Appeal from the District Court of the United States for the Eastern District of Illinois.
Before EVANS, SPARKS, and FITZHENRY, Circuit Judges.
FITZHENRY, Circuit Judge.
Appellee was in the military service from August 3, 1918, to September 12, 1919. On August 8, 1918, he obtained war risk insurance in the sum of $10,000. This contract lapsed for the nonpayment of the monthly premium due October 1, 1919, or within thirty-one days thereafter, unless the solider became totally and permanently disabled while his contract was in force. Appellee made claim for insurance to the Veterans' Bureau which was denied and he sued to recover. The cause was submitted to a jury which found for appellee and fixed the date of his total and permanant disability from November 1, 1919. A motion for a new trial was overruled and judgment was entered on the verdict, from which this appeal is taken.
The errors complained of may be grouped as: (1) Those involving the competency of appellee's medical witnesses and the failure of the court to permit appellant to break into the examination in chief of appellee's medical witnesses for the purpose of showing their incompetency. (2) Those involving the rulings of the court in permitting appellee's witnesses to testify as to his total and permanent disability without having explained to them the meaning of total and permanent disability. (3) The attempt of counsel for appellee to get incompetent testimony before the jury. (4) Appellant was denied the right to show that appellee was satisfied to live on his disability compensation.
The only issue involved in this case is whether or not appellee was totally and permenantly disabled within the meaning of the war risk insurance contract within thirty-one days after the expiration of the period for which the last insurance premium was paid.
Dr. Homer Little, one of appellee's medical witnesses, was permitted to testify that appellee was permenantly and totally disabled without qualifying him as to the meaning of total and permanent disability when used in connection with this question and to state his opinion of appellee's condition at the time in question upon a consideration of the history of appellee's case taken by the doctor after suit had been commenced and but a few days before the trial. Appellee was not shown to be a patient of Dr. Little.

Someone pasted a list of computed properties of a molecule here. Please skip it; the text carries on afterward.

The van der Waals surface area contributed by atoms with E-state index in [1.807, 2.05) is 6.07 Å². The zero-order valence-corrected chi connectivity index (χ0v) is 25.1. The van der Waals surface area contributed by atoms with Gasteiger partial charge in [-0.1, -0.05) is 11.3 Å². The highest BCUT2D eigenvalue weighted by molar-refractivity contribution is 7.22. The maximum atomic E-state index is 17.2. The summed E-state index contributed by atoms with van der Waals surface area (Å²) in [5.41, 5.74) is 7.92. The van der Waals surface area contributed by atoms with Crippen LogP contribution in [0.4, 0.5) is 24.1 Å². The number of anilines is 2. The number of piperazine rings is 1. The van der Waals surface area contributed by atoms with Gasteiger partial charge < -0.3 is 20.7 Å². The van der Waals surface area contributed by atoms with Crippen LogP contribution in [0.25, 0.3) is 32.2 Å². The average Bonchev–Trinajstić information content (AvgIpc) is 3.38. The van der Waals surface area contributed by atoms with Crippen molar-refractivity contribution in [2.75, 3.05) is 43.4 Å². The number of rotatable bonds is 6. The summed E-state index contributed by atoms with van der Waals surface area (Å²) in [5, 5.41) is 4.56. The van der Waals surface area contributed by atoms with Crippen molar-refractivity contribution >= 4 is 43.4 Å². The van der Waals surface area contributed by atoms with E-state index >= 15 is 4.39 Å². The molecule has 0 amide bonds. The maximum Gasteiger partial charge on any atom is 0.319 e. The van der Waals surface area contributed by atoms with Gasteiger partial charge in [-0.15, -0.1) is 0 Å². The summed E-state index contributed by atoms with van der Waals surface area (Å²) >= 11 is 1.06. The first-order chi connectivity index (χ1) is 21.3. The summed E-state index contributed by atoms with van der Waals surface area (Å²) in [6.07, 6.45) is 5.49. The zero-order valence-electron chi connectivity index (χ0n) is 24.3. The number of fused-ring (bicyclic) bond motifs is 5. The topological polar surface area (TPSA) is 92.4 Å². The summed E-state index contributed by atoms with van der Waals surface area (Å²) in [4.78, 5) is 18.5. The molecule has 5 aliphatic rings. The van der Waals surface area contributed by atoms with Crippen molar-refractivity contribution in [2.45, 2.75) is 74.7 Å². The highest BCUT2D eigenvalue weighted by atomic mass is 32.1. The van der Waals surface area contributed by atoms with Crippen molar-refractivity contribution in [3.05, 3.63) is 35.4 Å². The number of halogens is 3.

Appellee testified fully and in detail as to the time and place of the two abdominal surgical operations -- one in France while in the service and the second after his discharge; the adhesions due to the operations which incapacitated him from the performance of substantial labor; the many government and private hospitals which he had visited in his effort to find relief and restitution; and all of the accompanying, intimate facts concerning his condition up to the time of the trial. Dr. Little testified in detail as to his physical examination of appellee, made after he had taken the history of the case, and admittedly based his conclusions upon those two sources of information. There was nothing either in the examination of appellee or the examination of Dr. Little which in any way tended to identify the facts disclosed in the history given for his consideration. In our opinion the fact background was not sufficient to permit of expert opinion and it was prejudicial error to permit Dr. Little's testimony to go to the jury. Delaware, L. & W. Co. v. Roalefs (C.C.A) 70 F. 21; United States v. Nickel (C.C.A.) 60 F.2d 372; United States v. Frank Tyrakowski (C.C.A.) 50 F.2d 766; Greinke v. Chicago City Railway Co., 234 Ill. 564, 85 N.E. 327.
It was error to permit the medical witnesses of appellee to testify that he was totally and permenantly disabled without qualifying them with a knowledge of the meaning of total and permanent disability in suit upon a war risk insurance policy. Prevette v. United States (C.C.A.) 68 F.2d 112, 113; United States v. Sauls (C.C.A.) 65 F.2d 886, 887. What has been said with reference to the testimony of Dr. Little does not entirely apply to the other medical expert witness, Dr. Nolden. The latter based his deductions upon a physical examination of appellee and eliminated the history which he had taken of appellee's case from consideration in reaching his opinion. His opinion, however, was largely based upon the fact that no corporation or organization would hire a man with a potential hernia which, of course, is not the test.
The effort of counsel on behalf of appellee to get before the jury the fact that appellee was being paid disability compensation by the government was so persistent and prejudicial as to have fully warranted the trial court in declaring a mistrial and resetting the case. However, appellant here cannot complain of the rulings of the court upon this question because the government also sought to get the same evidence before the jury for the purpose of showing that the reason appellee had worked practically not at all since his discharge from the Army was because he was receiving disability compensation which was amply sufficient for his maintenance and that he did not want to workk although physically capable.
In a suit upon a war risk insurance policy the issues involved arise out of a purely contractual relation and has no connection with nor analogy to, disability compensation. The awarding of the latter involves entirely different legal principles. The mere fact that the government has awarded a solider disability compensation proves nothing in a suit of this character, which must be disposed of entirely upon the contractual rights of the respective parties. Chrisman v. United States (C.C.A) 61 F.2d 673.
The judgment is reversed and cause remanded, with direction to grant a new trial.